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Introduction

Hypersomnias are one of the important classes of sleep disorders, patients are manifested by recurring episodes of excessive daytime sleepiness (EDS) that are not due to tiredness. Hypersomnia can be a symptom of other sleep disorders such as narcolepsy with cataplexy, essential hypersomnia (EHS), sleep apnea and idiopathic hypersomnia.

In 1986, Yutaka Honda described a group of patients with a narcolepsy-like condition that lacked cataplexy; he designated this condition essential hypersomnia syndrome (EHS) (Honda et al., 1986). EHS is characterized by excessive daytime sleepiness features that are indistinguishable from those of narcolepsy such as shorter episodes of irresistible daytime sleepiness, feelings of refreshment after short naps, and the absence of prolonged nocturnal sleep time. Patients with EHS show frequent sleep-onset rapid eye movement (REM) periods (SOREMPs) when a multiple sleep latency test (MSLT) is performed (2001). Honda and his colleagues later reported that the symptomatic characteristics of these patients are different from those of patients with classical idiopathic hypersomnia syndrome (IHS); reportedly, IHS sleep patterns include long naps and prolonged nocturnal sleep (Roth, 1976). Based on the criteria in the International Classification of Sleep Disorders second edition (ICSD-2) (American Academy of Sleep Medicine, 2005), the diagnostic criteria for EHS correspond to those for narcolepsy without cataplexy and most of those for IHS without long sleep. Previously we showed that approximately 40% of the patients with EHS carry the HLA-DQB1*06:02 allele but that 12% of the general Japanese population and 100% of the patients with narcolepsy with cataplexy carry this allele (Mukai et al., 2003; Miyagawa et al., 2009). Additionally several reports from other groups also indicate that HLA-DQB1*06:02 is associated with the pathogenesis of narcolepsy with cataplexy (Mignot et al., 2001; Juji et al., 1984; Marcadet et al., 1985); given these finding, we believe that the pathogenesis of EHS may partially differ from that of narcolepsy with cataplexy. In addition, study has also suggested that EHS is likely to be a member of hypersomnia based on the differences in genetic composition of EHS and narcolepsy with cataplexy, milder disease severity of EHS, and the superior treatment response of EHS (Mukai et al., 2003). Based on Epworth Sleepiness Scale (ESS) and MSLT evaluations, the severity of EDS is significantly milder in EHS than in narcolepsy with cataplexy (Komada et al., 2005).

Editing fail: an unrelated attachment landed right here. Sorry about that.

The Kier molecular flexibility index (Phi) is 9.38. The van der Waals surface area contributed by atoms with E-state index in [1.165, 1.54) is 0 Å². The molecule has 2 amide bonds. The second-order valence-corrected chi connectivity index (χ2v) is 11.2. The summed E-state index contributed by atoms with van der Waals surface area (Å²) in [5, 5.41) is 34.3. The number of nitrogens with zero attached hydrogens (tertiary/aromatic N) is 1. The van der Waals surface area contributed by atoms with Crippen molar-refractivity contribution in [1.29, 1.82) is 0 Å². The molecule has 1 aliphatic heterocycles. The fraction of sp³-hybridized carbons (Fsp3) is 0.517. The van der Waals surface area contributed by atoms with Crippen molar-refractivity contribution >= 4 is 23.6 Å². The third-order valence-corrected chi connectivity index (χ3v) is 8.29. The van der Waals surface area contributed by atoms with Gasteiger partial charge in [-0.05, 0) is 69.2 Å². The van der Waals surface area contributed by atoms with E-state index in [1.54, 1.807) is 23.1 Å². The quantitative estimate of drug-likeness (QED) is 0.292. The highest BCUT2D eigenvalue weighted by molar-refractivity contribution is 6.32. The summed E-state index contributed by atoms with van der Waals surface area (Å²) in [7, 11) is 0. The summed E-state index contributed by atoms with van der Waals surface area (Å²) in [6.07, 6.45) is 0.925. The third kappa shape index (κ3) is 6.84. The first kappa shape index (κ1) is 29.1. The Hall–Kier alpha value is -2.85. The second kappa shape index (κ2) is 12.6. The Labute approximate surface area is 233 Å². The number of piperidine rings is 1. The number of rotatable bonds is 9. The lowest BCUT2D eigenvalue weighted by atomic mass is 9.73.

Several studies carried out by our group demonstrate that common susceptibility genes exist between HLA-DQB1*06:02 positive EHS and narcolepsy with cataplexy patients, suggesting a common etiological pathway might exist for HLA-DQB1*06:02 positive EHS and narcolepsy with cataplexy patients. For example, TCRA is reported to be strongly associated with narcolepsy with cataplexy (Hallmayer et al., 2009) and our replication study indicated that TCRA is also associated with HLA-DQB1*06:02 positive EHS (Miyagawa et al., 2010). In contrast, CPT1B and CHKB, which are reportedly associated with narcolepsy with cataplexy in a Japanese population (Miyagawa et al., 2008), are also reportedly associated with both HLA-DQB1*06:02-positive EHS and EHS in patients lacking HLA-DQB1*06:02 (designated here as HLA-DQB1*06:02-negative EHS) (Miyagawa et al., 2009). Taken together these findings indicate that CPT1B and CHKB have a broader functional role in hypersomnias as general.

Based on the hypothesis that HLA-DQB1*06:02 negative EHS has a different etiological pathway from that of narcolepsy with cataplexy, we aimed to identify commonly occurring genetic variants that are associated with susceptibility to HLA-DQB1*06:02 negative EHS in a Japanese study population. To our knowledge, there is no published report of a genome-wide association study (GWAS) on any hypersomnia in any human population other than those GWASs on narcolepsy with cataplexy.

Materials and Methods

Subjects

EHS was diagnosed based on the following three clinical items in central nervous system hypersomnias: (i) recurrent daytime sleep episodes that occur basically everyday over a period of at least 6 months; (ii) absence of cataplexy; (iii) the hypersomnia is not better explained by another sleep disorder, medical or neurological disorder, mental disorder, medication use or substance use disorder (Mukai et al., 2003; Komada et al., 2005; Miyagawa et al., 2009; Honda et al., 1986). We focused our studies on patient with EHS, but lacking HLA-DQB1*06:02, because previous studies (Miyagawa et al., 2010; Honda et al., 1986; Mukai et al., 2003) indicated that HLA-DQB1*06:02 negative EHS is essentially different from HLA-positive EHS and narcolepsy with cataplexy. In this GWAS, we recruited 125 individuals who were given a diagnosis of EHS at a clinic affiliated with Neuropsychiatric Research Institute of Japan and 562 Japanese individuals as healthy controls. All genomic DNA samples were genotyped using Affymetrix Genome-Wide SNP Array 6.0 platform. In order to validate the accuracy of the top SNPs from the Affymetrix Genome-Wide SNP Array 6.0 platform, three SNPs (rs11854769, rs12471007 and rs10988217) were genotyped by TaqMan assay.